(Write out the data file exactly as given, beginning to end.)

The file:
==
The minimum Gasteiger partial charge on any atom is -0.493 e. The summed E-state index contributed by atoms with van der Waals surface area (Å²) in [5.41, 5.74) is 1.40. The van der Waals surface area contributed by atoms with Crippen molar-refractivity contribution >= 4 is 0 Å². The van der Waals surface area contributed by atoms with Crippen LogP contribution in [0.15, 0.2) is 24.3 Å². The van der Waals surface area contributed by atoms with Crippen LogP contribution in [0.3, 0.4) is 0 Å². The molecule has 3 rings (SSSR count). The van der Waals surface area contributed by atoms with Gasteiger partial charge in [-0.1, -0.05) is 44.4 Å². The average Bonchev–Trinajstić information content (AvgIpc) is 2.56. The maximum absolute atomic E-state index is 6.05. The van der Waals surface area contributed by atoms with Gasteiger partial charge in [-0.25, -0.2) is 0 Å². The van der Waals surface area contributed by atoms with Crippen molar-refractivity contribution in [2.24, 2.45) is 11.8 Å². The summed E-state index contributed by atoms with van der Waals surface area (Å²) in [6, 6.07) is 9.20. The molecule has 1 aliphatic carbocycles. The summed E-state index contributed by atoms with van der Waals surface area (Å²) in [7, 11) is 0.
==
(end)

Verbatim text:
The minimum Gasteiger partial charge on any atom is -0.493 e. The summed E-state index contributed by atoms with van der Waals surface area (Å²) in [5.41, 5.74) is 1.40. The van der Waals surface area contributed by atoms with Crippen molar-refractivity contribution >= 4 is 0 Å². The van der Waals surface area contributed by atoms with Crippen LogP contribution in [0.15, 0.2) is 24.3 Å². The van der Waals surface area contributed by atoms with Crippen LogP contribution in [0.3, 0.4) is 0 Å². The molecule has 3 rings (SSSR count). The van der Waals surface area contributed by atoms with Gasteiger partial charge in [-0.1, -0.05) is 44.4 Å². The average Bonchev–Trinajstić information content (AvgIpc) is 2.56. The maximum absolute atomic E-state index is 6.05. The van der Waals surface area contributed by atoms with Gasteiger partial charge in [-0.25, -0.2) is 0 Å². The van der Waals surface area contributed by atoms with Crippen molar-refractivity contribution in [2.24, 2.45) is 11.8 Å². The summed E-state index contributed by atoms with van der Waals surface area (Å²) in [6, 6.07) is 9.20. The molecule has 1 aliphatic carbocycles. The summed E-state index contributed by atoms with van der Waals surface area (Å²) in [7, 11) is 0.